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In this question, I posted an answer which suggested that in some contexts, such as America today, man does not need to eat animals to survive, it is totally optional for us today. As a matter of nutrition, everything we need to survive is both available and abundant in other sources. Given this fact, how does Objectivism justify eating animals as moral? Granted, animals do not have rights (a concept pertaining to man), but can we justify eating them on the grounds that it is required for our survival - the standard of Objectivst morality.

Furthermore, one can make a good argument that animals are a rational value to humans, in ways other than as food.

asked Jan 26 '11 at 11:03

la_phil's gravatar image

la_phil ♦
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edited Jan 26 '11 at 12:49

Greg%20Perkins's gravatar image

Greg Perkins ♦♦
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Eating animals is moral because they are animals and a good potential food source. There is no other justification required.

Moreover, food is required for survival, but enjoyable, nutritious foods are required for health and happiness. Animals are the best and sometimes only source of ALL of the essential nutrients humans require for highest health. This is a plain fact.

To the extent that an animal is a value to humans for anything other than food, then humans ought to treat them that way. But because cats are awesome and run the Internet, does not mean cattle cannot be food.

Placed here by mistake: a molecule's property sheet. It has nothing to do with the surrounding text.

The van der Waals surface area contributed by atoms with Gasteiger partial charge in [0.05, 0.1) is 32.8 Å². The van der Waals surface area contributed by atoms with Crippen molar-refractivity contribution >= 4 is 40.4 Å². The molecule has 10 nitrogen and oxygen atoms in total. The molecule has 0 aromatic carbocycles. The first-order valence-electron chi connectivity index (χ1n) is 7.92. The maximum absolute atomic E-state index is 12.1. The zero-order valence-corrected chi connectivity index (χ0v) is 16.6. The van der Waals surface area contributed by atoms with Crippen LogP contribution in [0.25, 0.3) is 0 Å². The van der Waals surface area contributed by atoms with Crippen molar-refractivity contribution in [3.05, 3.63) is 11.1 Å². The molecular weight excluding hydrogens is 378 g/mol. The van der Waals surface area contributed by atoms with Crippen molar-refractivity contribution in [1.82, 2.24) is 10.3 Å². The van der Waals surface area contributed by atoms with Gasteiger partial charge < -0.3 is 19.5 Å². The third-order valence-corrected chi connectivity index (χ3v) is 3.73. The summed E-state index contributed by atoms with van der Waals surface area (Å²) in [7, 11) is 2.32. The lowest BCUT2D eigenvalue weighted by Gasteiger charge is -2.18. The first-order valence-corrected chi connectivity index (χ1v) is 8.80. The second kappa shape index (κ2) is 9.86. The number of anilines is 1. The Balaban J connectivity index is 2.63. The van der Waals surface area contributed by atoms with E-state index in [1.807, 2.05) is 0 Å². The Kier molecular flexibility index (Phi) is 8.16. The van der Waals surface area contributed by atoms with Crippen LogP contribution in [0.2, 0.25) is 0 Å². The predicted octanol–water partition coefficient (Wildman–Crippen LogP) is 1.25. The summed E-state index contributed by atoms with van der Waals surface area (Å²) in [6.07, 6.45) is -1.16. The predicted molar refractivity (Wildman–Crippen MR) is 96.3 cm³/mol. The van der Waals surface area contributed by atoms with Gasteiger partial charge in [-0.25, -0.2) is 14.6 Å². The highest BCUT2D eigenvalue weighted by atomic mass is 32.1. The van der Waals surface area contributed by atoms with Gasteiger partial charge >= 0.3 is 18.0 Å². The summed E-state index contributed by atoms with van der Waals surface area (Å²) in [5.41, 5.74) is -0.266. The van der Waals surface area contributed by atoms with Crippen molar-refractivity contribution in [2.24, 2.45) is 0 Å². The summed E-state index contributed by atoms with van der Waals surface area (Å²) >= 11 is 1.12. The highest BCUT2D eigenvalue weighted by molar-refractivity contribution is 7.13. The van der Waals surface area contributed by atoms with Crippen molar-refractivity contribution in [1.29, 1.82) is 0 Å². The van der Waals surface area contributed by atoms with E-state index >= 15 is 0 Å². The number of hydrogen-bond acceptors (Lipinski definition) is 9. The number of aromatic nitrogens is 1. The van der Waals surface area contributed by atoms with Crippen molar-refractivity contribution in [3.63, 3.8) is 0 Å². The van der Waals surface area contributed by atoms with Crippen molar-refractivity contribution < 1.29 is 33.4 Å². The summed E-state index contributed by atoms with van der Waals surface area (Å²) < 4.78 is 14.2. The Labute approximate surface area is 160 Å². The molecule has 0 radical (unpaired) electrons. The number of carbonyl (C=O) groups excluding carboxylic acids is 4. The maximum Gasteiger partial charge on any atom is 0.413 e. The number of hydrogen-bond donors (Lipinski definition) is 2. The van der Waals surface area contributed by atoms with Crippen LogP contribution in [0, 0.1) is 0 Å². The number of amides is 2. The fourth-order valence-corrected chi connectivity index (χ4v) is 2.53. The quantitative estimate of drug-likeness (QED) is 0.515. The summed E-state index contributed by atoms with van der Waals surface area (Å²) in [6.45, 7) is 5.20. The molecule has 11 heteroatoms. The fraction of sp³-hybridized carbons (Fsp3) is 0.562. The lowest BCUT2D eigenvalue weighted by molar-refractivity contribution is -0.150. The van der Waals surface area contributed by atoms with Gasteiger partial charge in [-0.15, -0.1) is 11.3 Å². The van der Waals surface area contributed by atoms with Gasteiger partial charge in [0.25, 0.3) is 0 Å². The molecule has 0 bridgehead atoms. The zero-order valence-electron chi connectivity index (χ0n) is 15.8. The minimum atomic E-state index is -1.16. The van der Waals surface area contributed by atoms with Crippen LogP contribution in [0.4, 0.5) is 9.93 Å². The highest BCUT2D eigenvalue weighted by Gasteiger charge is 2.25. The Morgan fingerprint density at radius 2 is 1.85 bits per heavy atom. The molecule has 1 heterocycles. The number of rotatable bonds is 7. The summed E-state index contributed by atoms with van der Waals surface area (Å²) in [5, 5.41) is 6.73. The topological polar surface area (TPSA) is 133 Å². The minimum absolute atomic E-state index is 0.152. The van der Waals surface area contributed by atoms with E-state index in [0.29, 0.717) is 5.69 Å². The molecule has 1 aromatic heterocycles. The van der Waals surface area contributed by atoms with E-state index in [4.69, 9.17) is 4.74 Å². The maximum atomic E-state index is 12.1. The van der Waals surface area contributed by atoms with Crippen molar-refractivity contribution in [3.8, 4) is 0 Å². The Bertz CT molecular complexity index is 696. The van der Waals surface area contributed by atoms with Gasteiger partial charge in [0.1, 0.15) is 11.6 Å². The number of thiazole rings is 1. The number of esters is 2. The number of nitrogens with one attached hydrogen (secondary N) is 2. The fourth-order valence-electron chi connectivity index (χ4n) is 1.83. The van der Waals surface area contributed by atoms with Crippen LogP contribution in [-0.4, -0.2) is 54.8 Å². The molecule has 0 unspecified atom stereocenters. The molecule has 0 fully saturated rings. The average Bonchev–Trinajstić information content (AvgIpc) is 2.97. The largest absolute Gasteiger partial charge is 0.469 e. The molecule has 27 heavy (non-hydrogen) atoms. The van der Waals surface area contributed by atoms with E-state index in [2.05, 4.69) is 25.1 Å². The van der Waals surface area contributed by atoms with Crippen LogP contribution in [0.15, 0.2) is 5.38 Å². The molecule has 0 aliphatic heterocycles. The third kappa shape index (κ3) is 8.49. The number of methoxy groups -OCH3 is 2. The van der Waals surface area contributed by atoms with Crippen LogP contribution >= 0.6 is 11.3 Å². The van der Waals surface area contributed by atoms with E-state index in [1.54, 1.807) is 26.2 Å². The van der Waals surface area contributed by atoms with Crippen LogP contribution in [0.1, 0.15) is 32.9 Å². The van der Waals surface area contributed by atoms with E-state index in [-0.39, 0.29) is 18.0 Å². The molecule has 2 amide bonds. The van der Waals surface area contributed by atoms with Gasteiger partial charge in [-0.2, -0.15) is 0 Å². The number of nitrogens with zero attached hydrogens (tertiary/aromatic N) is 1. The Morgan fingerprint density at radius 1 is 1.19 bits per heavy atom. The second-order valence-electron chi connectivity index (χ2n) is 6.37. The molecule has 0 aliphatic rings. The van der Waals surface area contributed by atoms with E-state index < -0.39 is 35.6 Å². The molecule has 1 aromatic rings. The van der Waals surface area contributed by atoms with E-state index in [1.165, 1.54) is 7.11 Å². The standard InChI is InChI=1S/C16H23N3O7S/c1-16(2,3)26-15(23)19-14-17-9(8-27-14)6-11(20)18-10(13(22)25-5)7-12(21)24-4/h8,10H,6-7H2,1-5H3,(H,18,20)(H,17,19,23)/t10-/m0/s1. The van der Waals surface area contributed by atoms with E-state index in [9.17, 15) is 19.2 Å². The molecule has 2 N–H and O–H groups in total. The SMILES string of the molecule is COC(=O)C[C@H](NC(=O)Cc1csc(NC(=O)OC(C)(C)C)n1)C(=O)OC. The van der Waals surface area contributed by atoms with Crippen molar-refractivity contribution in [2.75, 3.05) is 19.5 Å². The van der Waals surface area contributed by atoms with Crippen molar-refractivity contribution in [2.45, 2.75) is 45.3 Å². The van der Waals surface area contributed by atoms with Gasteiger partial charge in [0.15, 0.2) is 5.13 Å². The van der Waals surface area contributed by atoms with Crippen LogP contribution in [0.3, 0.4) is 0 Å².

(May 13 '11 at 12:57) Marnee Dearman ♦ Marnee%20Dearman's gravatar image

The place to start here is by reviewing what it means for something to be moral. According to Objectivism, the moral is that which is good for man's life, and it is moral for a man to act is his best interest. Relative to animals, that means he should consider them with all his values in mind: as food (cows, chickens, ...), as a pet (goldfish, hamsters, ...), as laborers (horses, oxen, ...) and likely many other things as well, including a general benevolence as fellow living beings. To be moral, a man should consider his actions relative to any specific animal according to the animal's potential value to him along all of those criteria. For example, a dog makes for an excellent companion, and a good worker (even a highly trained worker). However, dogs are generally not considered very highly for eating. Thus, most men find keeping a dog as a pet to be in their best interest. With cows, some men find it better to feed, house, and defend them for their milk, and some find it better to slaughter them for their meat. The latter is completely rational (i.e., moral) choice if that man's interest is better served by eating the cow rather than preserving it.

The only grounds I could see for advocating that eating animals is immoral is that there is some value in holding benevolence toward other living creatures. However, I personally don't think it's immoral to hold eating animals as a higher value. However, because of that same value, I would hold that the wanton torture and slaughter of animals for no purpose whatever certainly would be.

answered May 17 '11 at 13:05

Andrew%20Miner's gravatar image

Andrew Miner ♦
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Another way of saying this is that eating an animal is moral as long as you aren't sacrificing a higher value for a lower one.

(Aug 02 '11 at 09:33) Rick ♦ Rick's gravatar image

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Asked: Jan 26 '11 at 11:03

Seen: 2,437 times

Last updated: Aug 02 '11 at 09:33